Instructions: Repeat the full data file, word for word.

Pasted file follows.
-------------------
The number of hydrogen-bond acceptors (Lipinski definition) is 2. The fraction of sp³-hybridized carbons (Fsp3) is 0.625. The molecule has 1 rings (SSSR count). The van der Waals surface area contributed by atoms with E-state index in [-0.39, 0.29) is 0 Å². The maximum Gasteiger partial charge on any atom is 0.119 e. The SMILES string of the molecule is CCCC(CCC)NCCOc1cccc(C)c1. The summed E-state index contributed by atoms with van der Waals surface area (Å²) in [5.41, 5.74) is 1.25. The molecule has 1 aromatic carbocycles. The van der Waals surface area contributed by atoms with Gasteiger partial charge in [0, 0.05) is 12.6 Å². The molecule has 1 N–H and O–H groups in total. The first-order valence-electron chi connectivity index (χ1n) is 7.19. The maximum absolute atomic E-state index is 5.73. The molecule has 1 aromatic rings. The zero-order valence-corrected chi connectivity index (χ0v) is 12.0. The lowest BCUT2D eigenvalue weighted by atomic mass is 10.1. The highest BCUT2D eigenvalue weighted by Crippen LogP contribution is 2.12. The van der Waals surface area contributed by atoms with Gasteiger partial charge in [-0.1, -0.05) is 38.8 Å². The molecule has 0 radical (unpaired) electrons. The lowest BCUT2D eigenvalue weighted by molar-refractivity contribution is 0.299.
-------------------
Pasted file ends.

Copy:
The number of hydrogen-bond acceptors (Lipinski definition) is 2. The fraction of sp³-hybridized carbons (Fsp3) is 0.625. The molecule has 1 rings (SSSR count). The van der Waals surface area contributed by atoms with E-state index in [-0.39, 0.29) is 0 Å². The maximum Gasteiger partial charge on any atom is 0.119 e. The SMILES string of the molecule is CCCC(CCC)NCCOc1cccc(C)c1. The summed E-state index contributed by atoms with van der Waals surface area (Å²) in [5.41, 5.74) is 1.25. The molecule has 1 aromatic carbocycles. The van der Waals surface area contributed by atoms with Gasteiger partial charge in [0, 0.05) is 12.6 Å². The molecule has 1 N–H and O–H groups in total. The first-order valence-electron chi connectivity index (χ1n) is 7.19. The maximum absolute atomic E-state index is 5.73. The molecule has 1 aromatic rings. The zero-order valence-corrected chi connectivity index (χ0v) is 12.0. The lowest BCUT2D eigenvalue weighted by atomic mass is 10.1. The highest BCUT2D eigenvalue weighted by Crippen LogP contribution is 2.12. The van der Waals surface area contributed by atoms with Gasteiger partial charge in [-0.1, -0.05) is 38.8 Å². The molecule has 0 radical (unpaired) electrons. The lowest BCUT2D eigenvalue weighted by molar-refractivity contribution is 0.299.